Diplomatic protests – who, what, why

Published June 30, 2022, 12:05 AM

by Senator Francis Tolentino

‘TOL VIEWS

Senator Francis N. Tolentino

In recent news this month, reports on the Philippines’ diplomatic protests over transgressions in our country’s exclusive economic zone (EEZ) were made by the Department of Foreign Affairs (DFA) against China.

According to the DFA, we have filed over 300 of these protests under the administration of President Rodrigo R. Duterte alone.

The more recent one is the diplomatic protest made against the Ayungin Shoal (Second Thomas Shoal) incidents. According to the DFA, China conducted illegal fishing in Ayungin Shoal, shadowed Philippine boats on rotation and reprovision mission, and installed buoys and fish nets that blocked the shoal’s entrance.

The Ayungin Shoal is within the Philippine’s EEZ and continental shelf, as affirmed by the 2016 Arbitral Award in the South China Sea Arbitration. As such, China is without authority to interfere with the Philippine’s legitimate activities held in the Ayungin Shoal.

Other reported activities of Chinese transgressions of our EEZ in the West Philippine Sea includes China’s unilateral imposition of a fishing ban, “harassment of Filipino fishermen, shadowing and harassment of Philippine maritime assets, unauthorized marine scientific research, non-innocent passage in the Philippine’s archipelagic waters even during military exercises,” and China’s continued construction of artificial islands and installations within the Philippines’ EEZ.

Notably, however, under Article 56 of the United Nations Convention on the Law of the Sea (UNCLOS), the coastal state has the sovereign rights within the EEZ for the purpose of exploring and exploiting, conserving, and managing the natural resources, whether living or non-living, of the waters superjacent to the seabed and of the seabed and its subsoil, and with regard to other activities for the economic exploitation and exploration of the zone, such as the the production of energy from the water, currents, and winds.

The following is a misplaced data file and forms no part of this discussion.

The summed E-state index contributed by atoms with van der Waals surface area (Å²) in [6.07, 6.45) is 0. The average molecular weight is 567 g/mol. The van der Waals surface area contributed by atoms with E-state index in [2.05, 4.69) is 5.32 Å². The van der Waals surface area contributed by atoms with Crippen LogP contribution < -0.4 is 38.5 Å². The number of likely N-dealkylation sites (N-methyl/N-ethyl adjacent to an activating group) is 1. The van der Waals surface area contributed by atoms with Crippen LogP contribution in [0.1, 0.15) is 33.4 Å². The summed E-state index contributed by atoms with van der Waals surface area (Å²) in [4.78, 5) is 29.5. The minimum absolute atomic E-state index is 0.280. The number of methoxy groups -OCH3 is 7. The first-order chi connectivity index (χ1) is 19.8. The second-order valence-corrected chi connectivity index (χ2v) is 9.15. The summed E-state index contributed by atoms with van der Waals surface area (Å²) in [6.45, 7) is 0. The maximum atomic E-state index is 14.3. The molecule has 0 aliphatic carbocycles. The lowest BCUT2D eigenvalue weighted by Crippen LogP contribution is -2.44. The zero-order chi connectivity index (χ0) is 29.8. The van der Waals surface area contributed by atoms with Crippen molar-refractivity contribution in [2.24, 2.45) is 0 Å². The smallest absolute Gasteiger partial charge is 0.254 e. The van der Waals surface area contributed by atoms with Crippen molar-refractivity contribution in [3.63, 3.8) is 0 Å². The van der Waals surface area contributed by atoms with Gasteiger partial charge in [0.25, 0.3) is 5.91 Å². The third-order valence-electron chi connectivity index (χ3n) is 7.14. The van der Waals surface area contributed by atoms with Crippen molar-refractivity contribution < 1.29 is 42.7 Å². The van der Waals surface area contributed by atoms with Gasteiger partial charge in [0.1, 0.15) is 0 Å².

The coastal state also has jurisdiction, as provided for in the relevant provisions of the UNCLOS, with regard to: (i) the establishment and use of artificial islands, installations, and structures; (ii) marine scientific research; and (iii) the protection and preservation of the marine environment. Further, the coastal state also has other rights and duties provided for under international and domestic laws.
To emphasize, the Philippines has sovereign rights – but not sovereignty – over its EEZ. Exclusive sovereign rights allow the Philippines to exclusively fish and enjoy the marine resources found in the 200-nautical mile EEZ in the West Philippine Sea.

Based on the foregoing, China’s acts are violative of the sovereign rights of the Philippines over its EEZ, as provided for under the UNCLOS. It is important to note that the Philippines and China are both State parties to the UNCLOS.

Despite our country’s multiple diplomatic protests, however, reports of incursions in the West Philippine Sea are still continuing to date.

The effectivity of diplomatic protests to resolve international disputes is a topic much discussed in the international community.

According to international experts supporting diplomatic protests, it is a legal and political mechanism that would allow a country to publicize transgressions of another country. Aside from alerting the international community, it allows legal and political discourse in the international sphere. Diplomatic protests also serve to strengthen documentary evidence of one country’s claims and also shows that the country treats that particular incident as a diplomatic issue to be resolved not through warfare or hostilities, but via diplomatic channels.

Just recently, it was reported that President-elect Ferdinand “Bongbong” Marcos, Jr.’s administration will continue to file diplomatic protests against aggressions in our Philippine waters. It was said that the upcoming administration aims for a “critical engagement” with China by considering all aspects of the relationship between the Philippines and China.

In my view, our country’s stance on pursuing diplomatic protests against China’s incursions are laudable acts that uphold our country’s national interest and the interest of the Filipino people in pursuit of defending the sovereignty and sovereign rights of the Philippines. Under our 1987 Constitution, “The State shall protect the nation’s marine wealth in its archipelagic waters, territorial sea, and exclusive economic zone, and reserve its use and enjoyment exclusively to Filipino citizens.”

 
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